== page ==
Latest CPS School Quality Ratings Show Continued Improvement 


Significant reduction in the lowest rated schools and an uptick in the highest rated schools
FOR IMMEDIATE RELEASE:                                                                
Tuesday, October 27, 2015                                                                             
  
For more information, contact: 
CPS Office of Communications
Phone: 773-553-1620

Chicago Public Schools (CPS) today announced school quality ratings for School Year 2014-1015 (SY 14-15), which demonstrate a trajectory of improvement, with more schools moving into the top rating category, and fewer schools rated in the lowest category. These ratings provide students, families and educators with the most accurate and comprehensive assessment of schools’ quality, as well as help tailor educational supports to meet each school’s unique needs.
 
“As our students continue to build on their academic progress of the past several years, we’re also encouraged to see the quality of our schools moving in the right direction, thanks to the hard work of our principals, teachers, parents and students,” said CPS CEO Forrest Claypool. “The latest school quality ratings help parents understand the best options for their children, and guide the District’s efforts to improve quality at all our schools.”
 
The School Quality Rating Policy (SQRP) uses a broad range of indicators to measure schools by students’ success, including student attendance, academic growth and school culture. There are five performance ratings that schools can receive: 1+, 1, 2+, 2 and 3.
 
The SQRP ratings are based on data collected last year, during SY 14-15. In this year’s ratings 170 schools achieved the highest rating of Level 1+, 162 schools were rated Level 1, 119 schools were rated Level 2+, 174 were rated Level 2 and 23 were rated Level 3.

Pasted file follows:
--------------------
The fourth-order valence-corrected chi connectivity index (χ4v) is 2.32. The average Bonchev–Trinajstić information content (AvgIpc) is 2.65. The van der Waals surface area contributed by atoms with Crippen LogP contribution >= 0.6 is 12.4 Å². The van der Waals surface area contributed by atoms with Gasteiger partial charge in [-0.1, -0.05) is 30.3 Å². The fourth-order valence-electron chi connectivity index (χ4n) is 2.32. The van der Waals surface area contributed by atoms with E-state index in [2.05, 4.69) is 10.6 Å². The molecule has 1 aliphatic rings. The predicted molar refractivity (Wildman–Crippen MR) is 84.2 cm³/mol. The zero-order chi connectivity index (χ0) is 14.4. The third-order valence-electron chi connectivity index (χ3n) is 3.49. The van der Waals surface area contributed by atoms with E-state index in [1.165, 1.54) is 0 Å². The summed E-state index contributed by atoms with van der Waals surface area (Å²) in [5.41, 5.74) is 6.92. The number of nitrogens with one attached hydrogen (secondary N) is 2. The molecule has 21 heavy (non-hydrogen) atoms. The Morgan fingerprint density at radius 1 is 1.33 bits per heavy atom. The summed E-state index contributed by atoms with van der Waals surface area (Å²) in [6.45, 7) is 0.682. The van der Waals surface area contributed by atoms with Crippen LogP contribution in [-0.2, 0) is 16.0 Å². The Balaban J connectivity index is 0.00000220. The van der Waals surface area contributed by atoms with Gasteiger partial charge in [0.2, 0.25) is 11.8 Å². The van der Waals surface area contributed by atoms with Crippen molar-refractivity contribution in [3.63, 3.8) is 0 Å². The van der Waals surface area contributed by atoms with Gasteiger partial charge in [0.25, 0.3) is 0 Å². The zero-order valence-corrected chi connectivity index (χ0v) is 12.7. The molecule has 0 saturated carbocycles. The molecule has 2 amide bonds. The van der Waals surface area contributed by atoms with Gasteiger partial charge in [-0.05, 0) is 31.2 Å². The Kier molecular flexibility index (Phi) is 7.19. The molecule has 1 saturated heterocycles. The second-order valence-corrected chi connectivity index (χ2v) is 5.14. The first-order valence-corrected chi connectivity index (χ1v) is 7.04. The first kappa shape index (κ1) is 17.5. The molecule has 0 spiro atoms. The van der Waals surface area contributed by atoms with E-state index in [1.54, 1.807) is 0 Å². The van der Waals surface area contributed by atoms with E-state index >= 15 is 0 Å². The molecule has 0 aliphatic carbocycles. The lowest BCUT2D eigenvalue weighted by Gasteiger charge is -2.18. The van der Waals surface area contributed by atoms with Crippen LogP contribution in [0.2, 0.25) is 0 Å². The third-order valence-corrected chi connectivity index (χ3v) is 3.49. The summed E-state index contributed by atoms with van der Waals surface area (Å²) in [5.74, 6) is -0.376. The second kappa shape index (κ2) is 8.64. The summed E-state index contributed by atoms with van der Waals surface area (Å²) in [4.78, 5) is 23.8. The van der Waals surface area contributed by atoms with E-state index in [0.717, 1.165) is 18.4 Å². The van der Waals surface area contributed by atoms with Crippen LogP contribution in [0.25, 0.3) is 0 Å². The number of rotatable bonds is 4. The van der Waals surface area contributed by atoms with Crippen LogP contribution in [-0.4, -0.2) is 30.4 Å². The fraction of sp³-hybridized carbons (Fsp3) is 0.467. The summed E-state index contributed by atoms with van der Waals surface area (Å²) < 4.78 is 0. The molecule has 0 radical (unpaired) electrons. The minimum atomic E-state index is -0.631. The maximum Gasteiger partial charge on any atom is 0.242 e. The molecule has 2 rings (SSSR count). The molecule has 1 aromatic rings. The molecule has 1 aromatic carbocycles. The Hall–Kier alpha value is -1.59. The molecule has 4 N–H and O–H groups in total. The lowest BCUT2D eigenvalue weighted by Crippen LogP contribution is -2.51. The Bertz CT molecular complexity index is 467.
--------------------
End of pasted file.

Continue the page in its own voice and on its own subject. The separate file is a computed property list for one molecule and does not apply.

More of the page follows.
This is an improvement over the previous year, when 161 schools were rated Level 1+, 154 schools were rated Level 1 rating, 118 schools were rated Level 2+, 159 schools were rated Level 2, and 44 schools were rated Level 3. 
 
“Ratings will help us develop and coordinate support for every school and provide a clearer picture of each school’s strengths and where they need to improve,” said CPS Chief Education Officer Janice K. Jackson. “For teachers and principals, the new ratings will help them understand what needs to be done to help students achieve. As a former principal, that kind of guidance is critical to success.”
 
Based on the SQRP ratings, 343 district-run schools are now in good standing, 78 schools will receive provisional support and 108 schools will receive intensive support.  Last year, 331 schools were deemed in good standing, 53 received provisional support, and 147 received intensive support. Depending on the rating received, schools will be granted the following:
  • Schools in good standing are granted greater autonomy on school improvement planning and school budgets.